Autism spectrum disorder is no longer considered an illness that requires a cure or disease control. Furthermore, ASD doesn’t classify as a mental illness or an intellectual disability. In fact, the majority of autistic people have average or above-average intelligence. With access to educational interventions and person-centred support, adults and children diagnosed with autism can excel at school, college, or their workplace.

Abandoning the pathologisation of autistic people is an essential step towards their humanised treatment. People on the autism spectrum don’t need to be cured or fixed, they need tailored accommodations and opportunities to channel their unique traits into a productive framework.

Autism and Full Life

With the constant progress in tailored care and support services for autistic people, an ASD diagnosis doesn’t stop individuals from enjoying life on the same level as their peers anymore. Autistic people are capable of attending college, having a successful career, fostering meaningful relationships with family members and friends, meeting romantic partners, and raising children.

Getting the right diagnosis and access to quality support services is essential to autistic people’s progress in all aspects of life. Humanised, person-centred support services in individuals’ own homes contribute to the improvement of their everyday life skills and lead them on the pathway towards full independence.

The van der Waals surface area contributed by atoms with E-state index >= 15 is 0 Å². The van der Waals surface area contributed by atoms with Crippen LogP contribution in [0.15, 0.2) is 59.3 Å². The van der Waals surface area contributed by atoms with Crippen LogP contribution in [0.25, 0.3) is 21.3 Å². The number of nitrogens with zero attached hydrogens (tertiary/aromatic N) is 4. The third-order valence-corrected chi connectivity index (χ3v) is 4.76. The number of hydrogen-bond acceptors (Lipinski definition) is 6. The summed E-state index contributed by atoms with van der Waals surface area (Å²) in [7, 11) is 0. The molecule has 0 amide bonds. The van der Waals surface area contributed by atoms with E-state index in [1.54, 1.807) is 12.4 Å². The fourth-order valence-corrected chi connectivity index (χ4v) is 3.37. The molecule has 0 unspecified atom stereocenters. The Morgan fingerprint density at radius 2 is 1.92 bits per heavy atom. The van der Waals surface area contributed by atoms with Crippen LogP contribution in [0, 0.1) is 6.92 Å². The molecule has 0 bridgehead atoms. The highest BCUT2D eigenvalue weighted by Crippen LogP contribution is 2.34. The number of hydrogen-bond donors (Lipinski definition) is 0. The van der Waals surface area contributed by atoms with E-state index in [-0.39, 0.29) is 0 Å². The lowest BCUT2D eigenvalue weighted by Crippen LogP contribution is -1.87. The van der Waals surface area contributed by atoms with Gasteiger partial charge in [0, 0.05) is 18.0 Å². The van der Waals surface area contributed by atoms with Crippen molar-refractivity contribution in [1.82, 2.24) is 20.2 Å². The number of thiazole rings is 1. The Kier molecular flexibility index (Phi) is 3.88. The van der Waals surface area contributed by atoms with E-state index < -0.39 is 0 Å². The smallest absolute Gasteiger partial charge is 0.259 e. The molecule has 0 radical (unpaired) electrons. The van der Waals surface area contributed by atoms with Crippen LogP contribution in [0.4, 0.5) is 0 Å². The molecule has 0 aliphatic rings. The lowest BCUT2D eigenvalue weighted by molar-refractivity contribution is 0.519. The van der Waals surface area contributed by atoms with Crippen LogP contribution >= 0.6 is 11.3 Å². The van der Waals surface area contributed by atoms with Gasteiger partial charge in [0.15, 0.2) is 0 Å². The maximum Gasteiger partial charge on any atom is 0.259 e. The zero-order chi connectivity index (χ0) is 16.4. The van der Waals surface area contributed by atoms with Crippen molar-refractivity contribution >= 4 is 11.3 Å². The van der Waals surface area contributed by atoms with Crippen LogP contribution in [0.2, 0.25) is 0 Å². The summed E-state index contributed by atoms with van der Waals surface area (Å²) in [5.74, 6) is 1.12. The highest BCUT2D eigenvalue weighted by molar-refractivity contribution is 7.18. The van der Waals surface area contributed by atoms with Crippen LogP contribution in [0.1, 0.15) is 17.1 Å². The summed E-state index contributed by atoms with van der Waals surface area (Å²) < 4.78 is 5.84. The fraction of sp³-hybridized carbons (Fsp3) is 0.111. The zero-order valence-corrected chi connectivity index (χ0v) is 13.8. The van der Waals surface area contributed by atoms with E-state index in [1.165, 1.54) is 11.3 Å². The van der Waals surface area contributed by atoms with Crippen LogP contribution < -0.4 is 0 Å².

Our Impact - The Story of P.

P. is one of the people we support living with autism and a learning disability. Through building mutual trustconsistent support and genuine commitment, our support workers continuously help P. live enriched and more independent life. 

With a true understanding and a person-centred approach within only a few months of 2:1 support, there was already a significant positive change in P.’s behaviour and his overall well-being. Our support workers are dedicated in supporting people with autism, valuing and respecting their dignity and aspirations.

You can read the complete story of P., which is one of our impactful case studies.

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Autism is Different for Each and Every One

According to the Autism Society, understanding autism as a condition that impacts each individual differently is a crucial part of ASD awareness. People with ASD experience unique forms of repetitive behaviour, learning challenges, and difficulties in social integration.